Conservation groups support amendments to Grand Canyon Protection Act
Williams-Grand Canyon News (August 3, 2022)
The Senate Energy and Natural Resources Committee considered and offered amendments on the Grand Canyon Protection Act, a bill that will protect about 1 million acres of public lands near Grand Canyon National Park from uranium mining. The Act would make permanent a ban on mining that was enacted administratively in 2012. This is the farthest the bill has advanced.
A broad coalition of conservation organizations, business owners, faith groups, local government leaders, military veterans, hunting and fishing groups, river runners and others joined Indigenous tribes and nations, including the Havasupai Tribe, which has led this important effort to protect these lands, in urging the U.S. Senate to expeditiously pass the bill, despite the 10-10 partisan vote in committee.
“There are increasing threats to the lands and waters in the Grand Canyon region, including from harmful uranium mining,” said Sandy Bahr, director for Sierra Club’s Grand Canyon Chapter. “The Senate now has this historic opportunity to help protect this region, protect Grand Canyon National Park, the region’s groundwater, and the lands, waters, and culture of the Havasupai. Now is the time for them to listen to Tribal leaders and the people of Arizona and pass the Grand Canyon Protection Act.”
“The Grand Canyon Protection Act has the support of regional tribes and the National Congress of American Indians. It’s supported by hunting and fishing groups, local businesses, local governments, and faith organizations. It’s rare to find anything as
bipartisan as the Grand Canyon and our coalition won’t stop until members of Congress understand that they’re supposed to represent the people, not the mining companies that fund their campaigns,” said Amber Reimondo, Energy Director for the Grand Canyon Trust.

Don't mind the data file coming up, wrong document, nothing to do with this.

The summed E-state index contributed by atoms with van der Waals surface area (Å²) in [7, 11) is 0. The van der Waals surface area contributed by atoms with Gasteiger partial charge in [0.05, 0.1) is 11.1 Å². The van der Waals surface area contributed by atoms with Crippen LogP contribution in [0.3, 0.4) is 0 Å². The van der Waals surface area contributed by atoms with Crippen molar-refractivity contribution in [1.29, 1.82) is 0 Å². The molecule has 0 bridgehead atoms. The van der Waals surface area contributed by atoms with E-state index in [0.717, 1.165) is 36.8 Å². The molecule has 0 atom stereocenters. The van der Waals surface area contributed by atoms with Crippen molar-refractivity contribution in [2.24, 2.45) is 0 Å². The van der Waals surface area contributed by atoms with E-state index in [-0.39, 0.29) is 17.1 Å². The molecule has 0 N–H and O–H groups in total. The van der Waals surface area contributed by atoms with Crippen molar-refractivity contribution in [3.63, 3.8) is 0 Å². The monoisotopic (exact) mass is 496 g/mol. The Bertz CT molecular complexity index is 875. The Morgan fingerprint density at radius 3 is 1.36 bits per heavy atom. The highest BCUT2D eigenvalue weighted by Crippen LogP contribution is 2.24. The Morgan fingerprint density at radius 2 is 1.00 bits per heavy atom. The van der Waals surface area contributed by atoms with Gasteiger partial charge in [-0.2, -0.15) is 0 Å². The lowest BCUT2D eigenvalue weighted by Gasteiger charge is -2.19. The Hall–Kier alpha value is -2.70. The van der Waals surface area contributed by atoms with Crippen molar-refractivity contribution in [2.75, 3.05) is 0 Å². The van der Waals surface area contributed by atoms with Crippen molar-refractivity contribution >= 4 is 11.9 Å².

This legislation, like the Grand Canyon it protects, is immensely popular with the public and should be passed, said Taylor McKinnon with the Center for Biological Diversity.
“Uranium mining threatens irreversible damage to the canyon’s precious aquifers, springs, and creeks,” he said. “That’s not a risk worth taking. It’s time for the Grand Canyon state’s senators to take the lead and get this critical legislation passed.”
Rev. Katie Sexton-Wood, executive director of the Arizona Faith Network said their network of diverse faith traditions is dedicated to protecting sacred land for all traditions.
“Uranium mining would desecrate this site that is sacred to Indigenous communities in Arizona. Mining this sacred land would be a moral and spiritual violation. Congress must act and protect this sacred space,” she said.
A family-owned Grand Canyon river outfitter also stands with tribal leaders in strongly supporting passage of the Grand Canyon Protection Act.
“The waters of the Colorado River, and springs that feed tributaries in its beloved side canyons, are the touchstones of a just over $40 million sustainable river running economy,” said Fred Thevenin of Arizona Raft Adventures. “Rafting companies all together carry 24,500 commercial passengers down the river through this world-renowned landscape every year. Mining uranium on the rimlands of Grand Canyon threatens not only local and generational livelihoods, but the many deep connections we help foster in this amazing place we love and steward.”